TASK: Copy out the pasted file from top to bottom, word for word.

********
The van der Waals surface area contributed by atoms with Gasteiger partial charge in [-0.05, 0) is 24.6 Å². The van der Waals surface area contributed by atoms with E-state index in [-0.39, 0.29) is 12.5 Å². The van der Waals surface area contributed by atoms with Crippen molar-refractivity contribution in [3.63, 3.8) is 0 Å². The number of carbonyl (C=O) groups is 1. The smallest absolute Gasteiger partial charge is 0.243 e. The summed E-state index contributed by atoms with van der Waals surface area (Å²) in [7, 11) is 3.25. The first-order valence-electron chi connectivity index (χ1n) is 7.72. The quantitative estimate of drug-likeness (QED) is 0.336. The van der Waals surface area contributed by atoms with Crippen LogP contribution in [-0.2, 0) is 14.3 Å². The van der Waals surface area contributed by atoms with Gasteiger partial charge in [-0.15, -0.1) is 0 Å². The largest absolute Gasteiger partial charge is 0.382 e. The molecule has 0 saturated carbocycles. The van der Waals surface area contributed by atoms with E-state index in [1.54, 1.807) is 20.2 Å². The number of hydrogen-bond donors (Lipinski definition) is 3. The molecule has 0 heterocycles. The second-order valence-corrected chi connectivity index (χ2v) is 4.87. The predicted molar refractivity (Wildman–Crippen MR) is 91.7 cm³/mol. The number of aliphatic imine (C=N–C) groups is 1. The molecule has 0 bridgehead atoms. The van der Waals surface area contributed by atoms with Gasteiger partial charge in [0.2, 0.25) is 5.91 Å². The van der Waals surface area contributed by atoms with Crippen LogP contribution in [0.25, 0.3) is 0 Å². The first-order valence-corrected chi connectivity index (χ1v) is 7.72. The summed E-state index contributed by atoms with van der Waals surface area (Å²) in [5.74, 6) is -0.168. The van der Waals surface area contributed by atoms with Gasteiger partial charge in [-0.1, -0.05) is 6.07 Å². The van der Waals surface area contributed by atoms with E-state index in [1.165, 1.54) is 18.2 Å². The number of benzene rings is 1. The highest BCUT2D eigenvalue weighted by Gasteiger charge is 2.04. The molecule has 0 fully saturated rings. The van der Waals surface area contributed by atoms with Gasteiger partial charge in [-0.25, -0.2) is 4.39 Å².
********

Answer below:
The van der Waals surface area contributed by atoms with Gasteiger partial charge in [-0.05, 0) is 24.6 Å². The van der Waals surface area contributed by atoms with E-state index in [-0.39, 0.29) is 12.5 Å². The van der Waals surface area contributed by atoms with Crippen molar-refractivity contribution in [3.63, 3.8) is 0 Å². The number of carbonyl (C=O) groups is 1. The smallest absolute Gasteiger partial charge is 0.243 e. The summed E-state index contributed by atoms with van der Waals surface area (Å²) in [7, 11) is 3.25. The first-order valence-electron chi connectivity index (χ1n) is 7.72. The quantitative estimate of drug-likeness (QED) is 0.336. The van der Waals surface area contributed by atoms with Crippen LogP contribution in [-0.2, 0) is 14.3 Å². The van der Waals surface area contributed by atoms with Gasteiger partial charge in [-0.15, -0.1) is 0 Å². The largest absolute Gasteiger partial charge is 0.382 e. The molecule has 0 saturated carbocycles. The van der Waals surface area contributed by atoms with E-state index in [1.54, 1.807) is 20.2 Å². The number of hydrogen-bond donors (Lipinski definition) is 3. The molecule has 0 heterocycles. The second-order valence-corrected chi connectivity index (χ2v) is 4.87. The predicted molar refractivity (Wildman–Crippen MR) is 91.7 cm³/mol. The number of aliphatic imine (C=N–C) groups is 1. The molecule has 0 bridgehead atoms. The van der Waals surface area contributed by atoms with Gasteiger partial charge in [0.2, 0.25) is 5.91 Å². The van der Waals surface area contributed by atoms with Crippen LogP contribution in [0.25, 0.3) is 0 Å². The first-order valence-corrected chi connectivity index (χ1v) is 7.72. The summed E-state index contributed by atoms with van der Waals surface area (Å²) in [5.74, 6) is -0.168. The van der Waals surface area contributed by atoms with Gasteiger partial charge in [-0.1, -0.05) is 6.07 Å². The van der Waals surface area contributed by atoms with E-state index in [1.165, 1.54) is 18.2 Å². The number of benzene rings is 1. The highest BCUT2D eigenvalue weighted by Gasteiger charge is 2.04. The molecule has 0 fully saturated rings. The van der Waals surface area contributed by atoms with Gasteiger partial charge in [-0.25, -0.2) is 4.39 Å².